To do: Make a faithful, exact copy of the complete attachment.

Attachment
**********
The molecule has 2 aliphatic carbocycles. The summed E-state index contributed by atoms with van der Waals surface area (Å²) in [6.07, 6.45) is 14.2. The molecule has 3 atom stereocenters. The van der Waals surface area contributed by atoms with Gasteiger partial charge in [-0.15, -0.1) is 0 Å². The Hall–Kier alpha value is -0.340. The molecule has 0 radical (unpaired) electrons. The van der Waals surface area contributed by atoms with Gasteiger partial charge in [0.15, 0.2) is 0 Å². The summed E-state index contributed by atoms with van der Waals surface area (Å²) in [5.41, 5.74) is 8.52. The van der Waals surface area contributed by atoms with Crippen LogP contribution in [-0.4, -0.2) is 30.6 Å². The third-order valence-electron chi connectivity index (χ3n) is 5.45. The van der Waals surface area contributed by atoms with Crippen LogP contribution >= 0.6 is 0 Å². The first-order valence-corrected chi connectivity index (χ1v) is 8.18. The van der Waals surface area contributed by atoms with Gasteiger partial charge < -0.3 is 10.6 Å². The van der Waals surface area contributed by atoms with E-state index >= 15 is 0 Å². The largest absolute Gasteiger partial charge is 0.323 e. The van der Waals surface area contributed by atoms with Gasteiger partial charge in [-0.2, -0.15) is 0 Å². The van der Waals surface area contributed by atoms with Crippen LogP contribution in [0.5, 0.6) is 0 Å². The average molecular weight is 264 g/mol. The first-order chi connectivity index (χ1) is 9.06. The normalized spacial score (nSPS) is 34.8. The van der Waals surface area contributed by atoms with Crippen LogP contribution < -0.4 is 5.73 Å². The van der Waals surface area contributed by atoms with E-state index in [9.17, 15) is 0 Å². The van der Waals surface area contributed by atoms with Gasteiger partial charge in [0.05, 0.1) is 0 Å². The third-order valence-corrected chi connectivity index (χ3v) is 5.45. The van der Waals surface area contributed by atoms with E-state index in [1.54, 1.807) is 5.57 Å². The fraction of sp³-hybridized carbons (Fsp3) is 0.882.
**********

The molecule has 2 aliphatic carbocycles. The summed E-state index contributed by atoms with van der Waals surface area (Å²) in [6.07, 6.45) is 14.2. The molecule has 3 atom stereocenters. The van der Waals surface area contributed by atoms with Gasteiger partial charge in [-0.15, -0.1) is 0 Å². The Hall–Kier alpha value is -0.340. The molecule has 0 radical (unpaired) electrons. The van der Waals surface area contributed by atoms with Gasteiger partial charge in [0.15, 0.2) is 0 Å². The summed E-state index contributed by atoms with van der Waals surface area (Å²) in [5.41, 5.74) is 8.52. The van der Waals surface area contributed by atoms with Crippen LogP contribution in [-0.4, -0.2) is 30.6 Å². The third-order valence-electron chi connectivity index (χ3n) is 5.45. The van der Waals surface area contributed by atoms with Crippen LogP contribution >= 0.6 is 0 Å². The first-order valence-corrected chi connectivity index (χ1v) is 8.18. The van der Waals surface area contributed by atoms with Gasteiger partial charge < -0.3 is 10.6 Å². The van der Waals surface area contributed by atoms with E-state index >= 15 is 0 Å². The largest absolute Gasteiger partial charge is 0.323 e. The van der Waals surface area contributed by atoms with Gasteiger partial charge in [-0.2, -0.15) is 0 Å². The van der Waals surface area contributed by atoms with Crippen LogP contribution in [0.5, 0.6) is 0 Å². The average molecular weight is 264 g/mol. The first-order chi connectivity index (χ1) is 9.06. The normalized spacial score (nSPS) is 34.8. The van der Waals surface area contributed by atoms with Crippen LogP contribution < -0.4 is 5.73 Å². The van der Waals surface area contributed by atoms with E-state index in [9.17, 15) is 0 Å². The van der Waals surface area contributed by atoms with Gasteiger partial charge in [0.05, 0.1) is 0 Å². The third-order valence-corrected chi connectivity index (χ3v) is 5.45. The van der Waals surface area contributed by atoms with E-state index in [1.54, 1.807) is 5.57 Å². The fraction of sp³-hybridized carbons (Fsp3) is 0.882.